Owning a sailboat can teach you a lot about working on projects lacking goals, vision, or commitment.
Buying a sailboat is a huge learning experience, particularly if you bought it because you too wanted to enjoy an ecologically sound way to whisper across the water and actually have control over what happens.
Sailboats are, in fact, a hole in the water that you must pour money into until you fill the ocean. They are a huge, unending, and nearly uncontrollable force that will consume your time, money, and patience. Hmm, sounds like projects I have been on, managed, and in a couple of cases sponsored.
Why then are there so many sailboaters out there living the dream I want to have? Simple. While I think owning a sailboat is a cool idea, they embrace everything about sailing as a priority in their lives; it is something they commit to, grow better at, are proud of. All I want is the breeze in my face, the sun shining, and the tiller in my hand.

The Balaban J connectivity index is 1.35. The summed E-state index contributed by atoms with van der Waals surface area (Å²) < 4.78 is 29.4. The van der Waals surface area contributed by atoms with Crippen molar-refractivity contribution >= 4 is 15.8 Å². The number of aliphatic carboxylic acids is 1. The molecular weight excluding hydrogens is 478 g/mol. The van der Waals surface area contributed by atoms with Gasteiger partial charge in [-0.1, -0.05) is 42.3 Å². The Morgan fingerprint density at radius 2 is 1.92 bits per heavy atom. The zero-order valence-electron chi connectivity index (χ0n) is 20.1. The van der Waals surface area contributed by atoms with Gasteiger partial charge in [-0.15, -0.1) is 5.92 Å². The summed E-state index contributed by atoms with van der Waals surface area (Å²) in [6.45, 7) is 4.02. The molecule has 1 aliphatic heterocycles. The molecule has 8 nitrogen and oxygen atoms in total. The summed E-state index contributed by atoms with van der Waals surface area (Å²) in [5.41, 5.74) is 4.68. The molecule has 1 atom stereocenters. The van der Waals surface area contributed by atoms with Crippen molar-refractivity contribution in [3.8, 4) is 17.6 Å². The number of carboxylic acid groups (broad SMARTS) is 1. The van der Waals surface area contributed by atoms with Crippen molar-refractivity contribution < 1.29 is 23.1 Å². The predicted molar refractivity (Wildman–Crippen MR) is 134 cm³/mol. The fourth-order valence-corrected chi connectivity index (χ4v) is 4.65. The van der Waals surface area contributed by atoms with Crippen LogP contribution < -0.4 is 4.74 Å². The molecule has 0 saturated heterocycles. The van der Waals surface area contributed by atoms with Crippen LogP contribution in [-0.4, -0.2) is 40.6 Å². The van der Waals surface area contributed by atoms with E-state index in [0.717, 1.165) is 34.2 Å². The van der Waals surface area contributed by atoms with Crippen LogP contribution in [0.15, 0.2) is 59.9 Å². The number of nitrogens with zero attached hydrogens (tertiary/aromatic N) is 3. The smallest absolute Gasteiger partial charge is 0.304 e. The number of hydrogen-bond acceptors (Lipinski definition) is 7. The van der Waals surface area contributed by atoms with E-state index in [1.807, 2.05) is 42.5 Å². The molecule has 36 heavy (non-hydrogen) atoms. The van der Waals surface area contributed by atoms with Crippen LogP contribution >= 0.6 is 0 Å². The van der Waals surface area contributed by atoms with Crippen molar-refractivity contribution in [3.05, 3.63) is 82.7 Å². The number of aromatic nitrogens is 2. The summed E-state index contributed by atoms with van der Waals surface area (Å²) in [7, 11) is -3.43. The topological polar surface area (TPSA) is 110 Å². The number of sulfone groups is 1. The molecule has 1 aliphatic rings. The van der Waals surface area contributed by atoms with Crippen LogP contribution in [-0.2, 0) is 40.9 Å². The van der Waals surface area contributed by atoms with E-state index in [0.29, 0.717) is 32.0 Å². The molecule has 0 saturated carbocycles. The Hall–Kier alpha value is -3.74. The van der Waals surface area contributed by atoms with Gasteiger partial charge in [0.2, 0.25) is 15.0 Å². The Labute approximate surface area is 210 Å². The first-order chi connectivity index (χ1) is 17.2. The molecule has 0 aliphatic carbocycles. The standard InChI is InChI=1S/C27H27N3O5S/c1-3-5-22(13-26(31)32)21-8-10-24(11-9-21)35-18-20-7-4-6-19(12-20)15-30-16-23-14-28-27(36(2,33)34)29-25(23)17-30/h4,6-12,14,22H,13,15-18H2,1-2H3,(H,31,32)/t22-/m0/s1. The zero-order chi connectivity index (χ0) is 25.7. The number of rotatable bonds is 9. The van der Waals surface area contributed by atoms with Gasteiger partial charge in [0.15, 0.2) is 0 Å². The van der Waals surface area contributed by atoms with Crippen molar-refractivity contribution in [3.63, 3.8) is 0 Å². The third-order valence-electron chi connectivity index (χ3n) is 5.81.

The same reasoning applies to projects that, like the sailboat, are nothing more than a hole where money is poured in with no actionable vision or goal. Even if there is a goal and a vision, sailboats and projects remain tied to their tether because there is no commitment to the goal or the vision.
So, reject, place on hold, backwater, table, sunset, or declare victory on the sailboats moored in your portfolio. There is no effective or efficient way, agile or waterfall, Scrum or traditional, to deliver on a vision, mission, or purpose that has not been stated and/or a goal that does not include the business measurably committed to the effort.
Wait a minute. If you drop anchor, how can you declare victory on a sailboat project? Easy, since you have no idea where you are supposed to be going, anywhere you stop is the place you should be.